Black Seas, Profiles

Focus: Third Rates (1770 – 1830)

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3rd Rate vessels formed the bulk of a Navy’s fleet, a perfect compromise between size, power and manoeuvrability. We look at their role in Black Seas.

Focus: Third Rates

The Rating System

Britain’s Royal Navy introduced a system of rating the ships of its fleet based on the number of guns they carried. This rating system takes its name from the capability of a ship to withstand a line of battle (Ship of the Line). Initially introduced by Samuel Pepys in 1677, the rating system underwent numerous revisions until the late 1800s. After its introduction, the other nations also adopted very similar systems to categorise their ships. The French, for example, classified their ships into 5 ranges.

In Black Seas, we are for ease of purpose, exclusively utilising the British classification system. 3rd rate ships count as large ships in the game.

Third Rates

HMS Bellepheron

HMS Bellepheron, a 74 gun 3rd Rate ship of the line.

A 3rd rate ship, as defined by this system, was a ship of the line which mounted between 64-80 guns. Usually, this would mean two gun decks. Despite their relative size and power compared to the larger 1st and 2nd rates, it was considered that 3rd rates maintained an effective, perhaps even superior balance between sailing ability, firepower and cost.

3rd rates would thus become fairly common as the seventy-four gun ship folded neatly into this categorisation. It was the most popular size of ship for several navies of a number of nations; being cheaper to operate and easier to sail than 1st or 2nd rates, but still maintaining enough offensive capability to take on most single opponents (with the exception of three-decked ships).


The French Téméraire class was built from 1782 onwards. Ninety-seven of these seventy-four gun vessels were completed between 1782 and 1813. No other class of battleship of a single design was produced in this quantity.


Battle between the Téméraire-class French warship Droits de l’Homme and the British frigates Amazon and Indefatigable, 13 & 14 January 1797.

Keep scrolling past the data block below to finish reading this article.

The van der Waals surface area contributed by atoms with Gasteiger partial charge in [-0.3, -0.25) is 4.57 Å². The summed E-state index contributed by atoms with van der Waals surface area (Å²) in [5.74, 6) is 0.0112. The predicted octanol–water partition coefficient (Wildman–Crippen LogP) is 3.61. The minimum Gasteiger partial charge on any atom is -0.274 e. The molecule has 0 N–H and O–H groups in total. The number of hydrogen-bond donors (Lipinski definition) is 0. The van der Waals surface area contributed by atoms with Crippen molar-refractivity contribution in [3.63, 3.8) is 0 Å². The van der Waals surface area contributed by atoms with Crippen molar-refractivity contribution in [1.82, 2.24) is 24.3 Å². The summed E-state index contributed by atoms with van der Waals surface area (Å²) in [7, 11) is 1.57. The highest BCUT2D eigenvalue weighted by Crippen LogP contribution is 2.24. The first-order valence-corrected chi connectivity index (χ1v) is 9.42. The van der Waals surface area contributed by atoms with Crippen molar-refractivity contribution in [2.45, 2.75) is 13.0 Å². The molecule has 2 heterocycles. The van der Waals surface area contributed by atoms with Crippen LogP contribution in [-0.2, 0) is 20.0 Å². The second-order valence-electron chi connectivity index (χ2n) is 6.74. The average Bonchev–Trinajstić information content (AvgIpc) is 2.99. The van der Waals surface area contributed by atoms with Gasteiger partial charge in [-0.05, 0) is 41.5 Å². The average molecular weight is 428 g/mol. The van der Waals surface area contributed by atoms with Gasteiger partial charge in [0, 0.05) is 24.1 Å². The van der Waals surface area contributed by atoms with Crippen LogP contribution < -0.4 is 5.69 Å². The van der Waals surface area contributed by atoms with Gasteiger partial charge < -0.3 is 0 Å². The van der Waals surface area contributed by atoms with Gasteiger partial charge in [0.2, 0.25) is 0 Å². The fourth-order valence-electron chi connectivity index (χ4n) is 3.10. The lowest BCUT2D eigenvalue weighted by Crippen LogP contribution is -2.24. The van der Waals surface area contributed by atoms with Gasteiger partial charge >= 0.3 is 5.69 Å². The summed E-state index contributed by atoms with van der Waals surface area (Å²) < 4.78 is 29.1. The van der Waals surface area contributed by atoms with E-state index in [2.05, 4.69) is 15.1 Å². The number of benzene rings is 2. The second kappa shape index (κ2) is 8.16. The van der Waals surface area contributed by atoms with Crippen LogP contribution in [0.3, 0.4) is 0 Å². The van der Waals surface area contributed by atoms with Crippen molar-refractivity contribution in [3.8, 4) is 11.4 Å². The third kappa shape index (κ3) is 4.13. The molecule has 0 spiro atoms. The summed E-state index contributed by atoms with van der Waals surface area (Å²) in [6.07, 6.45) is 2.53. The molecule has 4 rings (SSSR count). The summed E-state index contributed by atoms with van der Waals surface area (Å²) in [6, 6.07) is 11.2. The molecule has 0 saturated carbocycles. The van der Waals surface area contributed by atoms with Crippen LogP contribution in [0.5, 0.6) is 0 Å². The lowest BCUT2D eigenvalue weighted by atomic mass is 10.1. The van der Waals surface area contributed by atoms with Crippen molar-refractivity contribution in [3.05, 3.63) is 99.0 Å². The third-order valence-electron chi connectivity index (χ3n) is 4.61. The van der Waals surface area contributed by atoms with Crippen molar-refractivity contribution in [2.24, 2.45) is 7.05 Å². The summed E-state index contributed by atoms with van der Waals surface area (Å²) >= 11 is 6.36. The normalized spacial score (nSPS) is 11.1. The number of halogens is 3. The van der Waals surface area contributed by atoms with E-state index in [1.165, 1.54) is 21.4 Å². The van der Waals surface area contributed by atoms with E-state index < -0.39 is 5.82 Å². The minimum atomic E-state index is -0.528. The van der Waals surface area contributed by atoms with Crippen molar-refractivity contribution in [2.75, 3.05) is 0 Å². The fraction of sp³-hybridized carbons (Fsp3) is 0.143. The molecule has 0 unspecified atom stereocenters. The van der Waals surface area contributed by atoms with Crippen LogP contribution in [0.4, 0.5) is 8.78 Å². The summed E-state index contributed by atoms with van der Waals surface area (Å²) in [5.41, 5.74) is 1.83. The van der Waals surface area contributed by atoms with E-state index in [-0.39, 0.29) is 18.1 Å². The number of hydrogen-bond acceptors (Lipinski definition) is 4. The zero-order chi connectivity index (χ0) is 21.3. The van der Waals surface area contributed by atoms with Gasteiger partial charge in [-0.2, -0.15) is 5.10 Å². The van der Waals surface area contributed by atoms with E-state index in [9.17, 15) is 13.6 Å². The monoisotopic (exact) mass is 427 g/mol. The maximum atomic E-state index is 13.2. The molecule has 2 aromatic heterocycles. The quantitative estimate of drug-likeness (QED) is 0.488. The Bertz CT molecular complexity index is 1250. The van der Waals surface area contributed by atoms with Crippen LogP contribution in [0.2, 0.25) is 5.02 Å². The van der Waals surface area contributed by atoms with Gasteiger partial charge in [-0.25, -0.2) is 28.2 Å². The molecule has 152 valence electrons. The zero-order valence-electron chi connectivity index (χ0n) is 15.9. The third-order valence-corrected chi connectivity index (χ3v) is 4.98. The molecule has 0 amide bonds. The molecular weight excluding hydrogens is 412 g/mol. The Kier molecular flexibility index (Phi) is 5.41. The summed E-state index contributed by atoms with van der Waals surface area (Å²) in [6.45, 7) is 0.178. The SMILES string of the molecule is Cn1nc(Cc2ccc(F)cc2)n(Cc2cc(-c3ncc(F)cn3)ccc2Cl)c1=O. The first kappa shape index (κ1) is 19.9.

Officially, these classifications continued until the conclusion of the Age of Sail in 1862. However, at the end of the 18th century, ships began to be categorized directly by their number of guns. I.E a 74 gun 3rd rate would simply be referred to as a 74-gunner.

In the Game

3rd rates are likely to make up the bulk of the power in your fleet. They are not limited in the same way that 1st or 2nd rate ships are.  In creating your Black Seas fleets you are able to make a distinction when selecting 3rd rates; they can be defined as large (74-gun) or small (64-gun). Though both are broadly categorised as large ships, the larger 3rd rate benefits from an additional broadside carronade, and a light cannon on the stern. Both varieties are nimbler than the larger 1st and 2nd ships with a quicker rate of knots and are able to turn at tighter angles.

The Kits

The 3rd rates plastic kit is designed to be highly customisable, with choices of Figurehead and stern allowing you to represent 3rd rates from any nation.


Take to the Black Seas!

Begin your seafaring adventures with the Black Seas starter set. You’ll receive a selection of brigs and frigates; giving you the makings of a fine fleet.

Master & Commander Starter Set


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Dan Hewitson
Dan can often be found contemplating the mound of unpainted minis building up under his desk. He has a tendency to roll lots of ones. He also has a tendency to complain about rolling lots of ones.